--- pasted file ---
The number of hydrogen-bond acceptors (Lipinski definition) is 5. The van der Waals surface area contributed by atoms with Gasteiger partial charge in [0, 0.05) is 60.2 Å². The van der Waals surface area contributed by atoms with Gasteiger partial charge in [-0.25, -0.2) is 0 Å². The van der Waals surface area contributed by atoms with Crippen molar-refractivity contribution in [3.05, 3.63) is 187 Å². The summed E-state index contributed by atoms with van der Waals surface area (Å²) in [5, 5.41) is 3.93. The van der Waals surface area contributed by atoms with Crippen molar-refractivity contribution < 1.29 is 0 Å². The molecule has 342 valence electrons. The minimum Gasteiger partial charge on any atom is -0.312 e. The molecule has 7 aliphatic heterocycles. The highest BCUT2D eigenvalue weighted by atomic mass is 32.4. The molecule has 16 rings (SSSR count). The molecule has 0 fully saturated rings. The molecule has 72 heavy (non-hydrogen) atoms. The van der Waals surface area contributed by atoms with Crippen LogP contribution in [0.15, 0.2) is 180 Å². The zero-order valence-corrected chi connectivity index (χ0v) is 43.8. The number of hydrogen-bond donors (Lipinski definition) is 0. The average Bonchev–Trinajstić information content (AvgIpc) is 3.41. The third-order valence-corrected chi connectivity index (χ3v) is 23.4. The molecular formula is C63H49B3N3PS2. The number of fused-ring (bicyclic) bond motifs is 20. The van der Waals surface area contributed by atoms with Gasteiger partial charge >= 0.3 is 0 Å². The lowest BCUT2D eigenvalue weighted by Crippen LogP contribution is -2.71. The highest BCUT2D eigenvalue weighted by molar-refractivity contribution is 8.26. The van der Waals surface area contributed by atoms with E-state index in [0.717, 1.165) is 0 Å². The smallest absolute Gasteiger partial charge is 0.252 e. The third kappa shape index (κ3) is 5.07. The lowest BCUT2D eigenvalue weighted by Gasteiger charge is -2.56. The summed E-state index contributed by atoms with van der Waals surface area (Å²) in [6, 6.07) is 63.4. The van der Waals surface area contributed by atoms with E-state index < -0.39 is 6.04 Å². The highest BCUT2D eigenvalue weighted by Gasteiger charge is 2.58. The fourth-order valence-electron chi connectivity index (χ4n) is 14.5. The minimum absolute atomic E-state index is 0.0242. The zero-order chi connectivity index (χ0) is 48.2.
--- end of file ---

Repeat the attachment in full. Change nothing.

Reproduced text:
The number of hydrogen-bond acceptors (Lipinski definition) is 5. The van der Waals surface area contributed by atoms with Gasteiger partial charge in [0, 0.05) is 60.2 Å². The van der Waals surface area contributed by atoms with Gasteiger partial charge in [-0.25, -0.2) is 0 Å². The van der Waals surface area contributed by atoms with Crippen molar-refractivity contribution in [3.05, 3.63) is 187 Å². The summed E-state index contributed by atoms with van der Waals surface area (Å²) in [5, 5.41) is 3.93. The van der Waals surface area contributed by atoms with Crippen molar-refractivity contribution < 1.29 is 0 Å². The molecule has 342 valence electrons. The minimum Gasteiger partial charge on any atom is -0.312 e. The molecule has 7 aliphatic heterocycles. The highest BCUT2D eigenvalue weighted by atomic mass is 32.4. The molecule has 16 rings (SSSR count). The molecule has 0 fully saturated rings. The molecule has 72 heavy (non-hydrogen) atoms. The van der Waals surface area contributed by atoms with Crippen LogP contribution in [0.15, 0.2) is 180 Å². The zero-order valence-corrected chi connectivity index (χ0v) is 43.8. The number of hydrogen-bond donors (Lipinski definition) is 0. The average Bonchev–Trinajstić information content (AvgIpc) is 3.41. The third-order valence-corrected chi connectivity index (χ3v) is 23.4. The molecular formula is C63H49B3N3PS2. The number of fused-ring (bicyclic) bond motifs is 20. The van der Waals surface area contributed by atoms with Gasteiger partial charge >= 0.3 is 0 Å². The lowest BCUT2D eigenvalue weighted by Crippen LogP contribution is -2.71. The highest BCUT2D eigenvalue weighted by molar-refractivity contribution is 8.26. The van der Waals surface area contributed by atoms with E-state index in [0.717, 1.165) is 0 Å². The smallest absolute Gasteiger partial charge is 0.252 e. The third kappa shape index (κ3) is 5.07. The lowest BCUT2D eigenvalue weighted by Gasteiger charge is -2.56. The summed E-state index contributed by atoms with van der Waals surface area (Å²) in [6, 6.07) is 63.4. The van der Waals surface area contributed by atoms with E-state index < -0.39 is 6.04 Å². The highest BCUT2D eigenvalue weighted by Gasteiger charge is 2.58. The fourth-order valence-electron chi connectivity index (χ4n) is 14.5. The minimum absolute atomic E-state index is 0.0242. The zero-order chi connectivity index (χ0) is 48.2.